During the eighth day of Dashain, called Kal-ratri, the selection process of Kumari begins. The would be Kumari is left in a room with 108 decapitated buffalos laid out in a sea of blood with men wearing horrid masks dancing among them. This is to test the fearlessness of the girl. If the child gets scared and cries, she will be disqualified and the next girl has to go though the process until they find a girl who can smile in that surrounding and enjoy the dance of the masks men.

The Kumari Festival

Every September, during the Indra Jatra festival, the living goddess in all her bejewelled splendor is borne in a palanquin in a religious procession through parts of Kathmandu. It is a grand festivel attended by people in the thousands, who come to see the living goddess and seek her blessings. In keeping with an old tradition, the Kumari also used to bless the King but now she bless the president and prime minister of the country.

Controversy regarding Kumari

Critics say that the tradition violates the child’s human rights and leaves her unprepared for life after retirement.

Here is a documentary by ABC Australia on Kumari.

I’ll let you decide what you want to believe in but for people of Nepal, Kumari is still a Goddess who they respect and bow to. Kumari is the faith of Nepal and they still believe that she is an incarnations of the Hindu goddess of power.

Today, in the name of modernity, some members of the human rights groups along with the government are proposing that the Kumari tradition be abolished for good. Personally, I think Nepal should learn how to make its culture rich and safe instead of abolishing it, because it is centuries long tradition and this need to be kept alive for the future generation so they can learn and know more about it. Seeing the European countries spending millions to preserve their history and culture, it will be sad to see this tradition stopped.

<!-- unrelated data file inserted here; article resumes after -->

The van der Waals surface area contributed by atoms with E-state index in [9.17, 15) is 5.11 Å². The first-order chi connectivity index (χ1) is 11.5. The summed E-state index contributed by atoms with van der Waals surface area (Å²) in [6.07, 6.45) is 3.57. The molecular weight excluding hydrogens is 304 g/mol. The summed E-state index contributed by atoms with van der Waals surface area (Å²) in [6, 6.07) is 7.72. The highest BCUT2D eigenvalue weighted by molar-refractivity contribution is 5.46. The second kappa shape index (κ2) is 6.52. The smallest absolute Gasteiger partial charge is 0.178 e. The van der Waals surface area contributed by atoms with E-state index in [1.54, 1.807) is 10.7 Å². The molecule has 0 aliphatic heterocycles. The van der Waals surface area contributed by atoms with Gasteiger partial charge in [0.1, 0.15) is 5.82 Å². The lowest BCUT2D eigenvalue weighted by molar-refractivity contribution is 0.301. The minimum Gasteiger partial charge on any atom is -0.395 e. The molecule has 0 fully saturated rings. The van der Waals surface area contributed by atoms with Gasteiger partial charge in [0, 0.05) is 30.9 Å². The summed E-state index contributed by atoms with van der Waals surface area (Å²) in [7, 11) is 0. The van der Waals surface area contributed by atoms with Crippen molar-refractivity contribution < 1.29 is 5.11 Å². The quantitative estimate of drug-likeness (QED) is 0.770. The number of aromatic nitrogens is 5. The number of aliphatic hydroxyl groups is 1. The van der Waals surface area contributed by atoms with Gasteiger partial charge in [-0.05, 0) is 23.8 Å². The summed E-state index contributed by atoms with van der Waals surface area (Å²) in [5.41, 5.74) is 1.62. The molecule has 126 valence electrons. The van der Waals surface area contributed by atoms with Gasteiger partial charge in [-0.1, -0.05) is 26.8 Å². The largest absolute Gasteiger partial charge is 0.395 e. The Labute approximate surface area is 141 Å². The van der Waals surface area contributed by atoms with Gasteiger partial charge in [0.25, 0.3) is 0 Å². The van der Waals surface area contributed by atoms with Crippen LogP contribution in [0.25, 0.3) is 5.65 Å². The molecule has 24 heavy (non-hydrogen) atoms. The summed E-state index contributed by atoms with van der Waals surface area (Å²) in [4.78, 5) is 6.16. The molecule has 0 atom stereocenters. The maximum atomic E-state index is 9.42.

14 responses to “Kumari – The living Goddess

  1. Kumari nowdays get school education at their official Kumari House, they are admitted to the best school of Kathmandu, teacher visit her house, they too have to give exams, after they retire at around 12 years age they live normal life and live successful family life in future too. They play, they play with their friends in Kumari House courtyard.

  2. Pingback: The Child Goddess Tradition of Nepal | OldPiano.Org

  3. Kind of shows how we create our gods rather than the other way around

  4. Pingback: Indra Jatra | nepaliaustralian

  5. The image of the Kumari Ghar, posted here, is not the Kumari Ghar of Kathmandu. What town’s Kumari Ghar is this? Does someone know it?